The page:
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    Example: Configuring WRED and Dynamic Queue Thresholds

    RED typically operates on fixed-size queues, and you can configure the router to use fixed-size queues. However, by default, the router employs dynamic queue thresholds to provide a good balance between sharing the egress buffer memory between queues and protecting an individual queue’s claim on its fair share of the egress memory. Fixed-size queues become problematic as the number of configured queues scales into the thousands, because allocating disjointed partitions of buffer memory to each queue means the allocations become quite small, and most likely not all queues are simultaneously active.

    In general, you use queues as follows:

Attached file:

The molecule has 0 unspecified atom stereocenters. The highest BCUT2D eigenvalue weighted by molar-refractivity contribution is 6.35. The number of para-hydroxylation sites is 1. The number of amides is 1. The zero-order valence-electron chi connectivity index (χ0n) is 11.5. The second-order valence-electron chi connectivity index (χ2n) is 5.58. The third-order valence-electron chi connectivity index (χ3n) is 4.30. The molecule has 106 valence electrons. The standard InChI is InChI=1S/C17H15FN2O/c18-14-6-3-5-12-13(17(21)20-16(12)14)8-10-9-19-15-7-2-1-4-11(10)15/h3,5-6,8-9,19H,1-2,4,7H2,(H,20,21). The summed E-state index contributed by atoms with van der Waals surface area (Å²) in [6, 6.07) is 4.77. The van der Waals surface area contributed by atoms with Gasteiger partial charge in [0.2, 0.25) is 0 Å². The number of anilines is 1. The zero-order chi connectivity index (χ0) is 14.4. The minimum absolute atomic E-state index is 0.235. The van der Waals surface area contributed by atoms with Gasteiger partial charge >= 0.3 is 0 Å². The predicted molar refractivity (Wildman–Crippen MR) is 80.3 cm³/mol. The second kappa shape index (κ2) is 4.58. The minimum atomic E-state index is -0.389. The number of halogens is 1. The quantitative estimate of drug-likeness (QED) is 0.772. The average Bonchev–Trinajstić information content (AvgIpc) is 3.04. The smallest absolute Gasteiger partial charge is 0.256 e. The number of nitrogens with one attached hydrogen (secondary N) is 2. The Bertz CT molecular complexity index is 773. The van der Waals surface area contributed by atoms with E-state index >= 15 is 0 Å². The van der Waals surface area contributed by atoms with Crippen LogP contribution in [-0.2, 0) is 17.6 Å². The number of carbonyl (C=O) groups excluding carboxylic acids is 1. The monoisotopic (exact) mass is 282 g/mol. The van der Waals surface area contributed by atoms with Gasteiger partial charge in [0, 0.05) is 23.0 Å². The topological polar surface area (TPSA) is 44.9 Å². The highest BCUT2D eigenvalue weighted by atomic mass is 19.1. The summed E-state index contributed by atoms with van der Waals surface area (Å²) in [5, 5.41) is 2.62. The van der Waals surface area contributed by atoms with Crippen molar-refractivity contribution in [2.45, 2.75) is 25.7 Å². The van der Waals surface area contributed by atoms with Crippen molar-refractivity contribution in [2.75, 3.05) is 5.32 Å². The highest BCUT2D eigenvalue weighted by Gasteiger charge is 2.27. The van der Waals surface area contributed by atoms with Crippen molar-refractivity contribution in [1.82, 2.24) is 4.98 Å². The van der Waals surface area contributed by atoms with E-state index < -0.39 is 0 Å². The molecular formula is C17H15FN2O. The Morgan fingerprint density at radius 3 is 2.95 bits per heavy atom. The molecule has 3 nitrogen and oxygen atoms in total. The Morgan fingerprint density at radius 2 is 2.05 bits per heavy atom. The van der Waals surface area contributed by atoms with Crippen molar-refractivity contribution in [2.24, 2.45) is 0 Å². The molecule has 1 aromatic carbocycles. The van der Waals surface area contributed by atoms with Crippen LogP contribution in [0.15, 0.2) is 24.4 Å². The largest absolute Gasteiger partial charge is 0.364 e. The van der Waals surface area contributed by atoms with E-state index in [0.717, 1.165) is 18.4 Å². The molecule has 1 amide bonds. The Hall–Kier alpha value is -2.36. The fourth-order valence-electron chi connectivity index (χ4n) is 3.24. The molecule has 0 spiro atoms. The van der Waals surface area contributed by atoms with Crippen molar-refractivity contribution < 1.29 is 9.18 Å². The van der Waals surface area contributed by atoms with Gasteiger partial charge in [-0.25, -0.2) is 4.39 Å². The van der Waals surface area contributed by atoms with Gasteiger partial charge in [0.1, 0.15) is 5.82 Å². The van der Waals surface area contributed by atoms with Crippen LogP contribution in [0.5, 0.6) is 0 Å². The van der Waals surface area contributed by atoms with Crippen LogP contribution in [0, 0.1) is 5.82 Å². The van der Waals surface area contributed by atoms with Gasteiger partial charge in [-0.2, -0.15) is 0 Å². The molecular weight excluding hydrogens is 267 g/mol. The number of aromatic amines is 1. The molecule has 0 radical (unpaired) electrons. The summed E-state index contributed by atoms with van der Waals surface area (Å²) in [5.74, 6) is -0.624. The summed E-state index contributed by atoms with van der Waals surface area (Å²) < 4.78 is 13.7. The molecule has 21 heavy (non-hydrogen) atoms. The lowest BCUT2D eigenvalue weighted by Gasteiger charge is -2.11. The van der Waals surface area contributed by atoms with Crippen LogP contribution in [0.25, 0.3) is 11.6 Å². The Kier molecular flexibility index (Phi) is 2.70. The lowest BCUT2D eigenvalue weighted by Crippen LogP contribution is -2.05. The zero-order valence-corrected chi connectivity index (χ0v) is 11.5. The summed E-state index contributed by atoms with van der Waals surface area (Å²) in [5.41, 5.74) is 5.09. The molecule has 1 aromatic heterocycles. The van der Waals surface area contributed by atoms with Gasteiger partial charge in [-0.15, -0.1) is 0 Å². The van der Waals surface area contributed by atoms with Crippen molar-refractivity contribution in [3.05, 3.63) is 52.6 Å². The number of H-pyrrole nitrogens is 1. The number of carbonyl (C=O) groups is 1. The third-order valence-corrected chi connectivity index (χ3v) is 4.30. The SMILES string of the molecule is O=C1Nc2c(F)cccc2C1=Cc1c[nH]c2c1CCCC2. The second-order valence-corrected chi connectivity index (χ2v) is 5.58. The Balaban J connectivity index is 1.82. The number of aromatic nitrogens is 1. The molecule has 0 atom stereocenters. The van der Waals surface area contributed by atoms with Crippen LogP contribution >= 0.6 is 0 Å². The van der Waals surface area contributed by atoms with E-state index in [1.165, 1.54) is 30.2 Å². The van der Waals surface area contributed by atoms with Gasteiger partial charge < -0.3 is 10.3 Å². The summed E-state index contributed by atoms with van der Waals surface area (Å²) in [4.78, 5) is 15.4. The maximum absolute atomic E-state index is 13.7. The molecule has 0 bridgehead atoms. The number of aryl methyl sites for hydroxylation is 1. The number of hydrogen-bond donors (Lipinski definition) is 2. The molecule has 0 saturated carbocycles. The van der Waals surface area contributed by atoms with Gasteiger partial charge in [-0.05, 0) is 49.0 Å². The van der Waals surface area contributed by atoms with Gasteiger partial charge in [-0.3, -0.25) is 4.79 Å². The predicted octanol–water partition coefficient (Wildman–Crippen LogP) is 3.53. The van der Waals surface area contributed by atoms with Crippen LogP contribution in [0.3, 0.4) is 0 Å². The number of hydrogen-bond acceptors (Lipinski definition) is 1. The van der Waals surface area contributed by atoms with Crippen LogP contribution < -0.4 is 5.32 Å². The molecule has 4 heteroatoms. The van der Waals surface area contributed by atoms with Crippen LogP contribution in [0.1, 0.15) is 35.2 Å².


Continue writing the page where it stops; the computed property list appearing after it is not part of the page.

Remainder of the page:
• Fixed-size queues on core routers and core-facing interfaces where the number of queues is relatively small (tens or hundreds, but not thousands).
    • Dynamic queues on edge-facing interfaces where the number of queues is relatively large (thousands).

    As shown in Figure 1, queue lengths extend to oversubscribe memory when aggregate memory utilization is low, and contract to strictly partition memory when memory utilization is high. Dynamic thresholding enforces fairness when free buffers are scarce and promotes sharing when buffers are plentiful. Dynamic queue thresholds are discussed in Queuing and Buffer Management Overview. Figure 1 illustrates WRED behavior with dynamic queue thresholding.

    To configure WRED to run on queues whose limits dynamically expand and contract, use the percent keyword when you configure thresholds in a drop profile. For example:

    host1(config)#drop-profile internetDropProfile host1(config-drop-profile)#average-length-exponent 9 host1(config-drop-profile)#committed-threshold percent 30 90 4 host1(config-drop-profile)#conformed-threshold percent 25 90 5 host1(config-drop-profile)#exceeded-threshold percent 20 90 6

    Figure 1: WRED and Dynamic Queue Thresholding

    WRED and Dynamic Queue Thresholding

    Published: 2014-08-11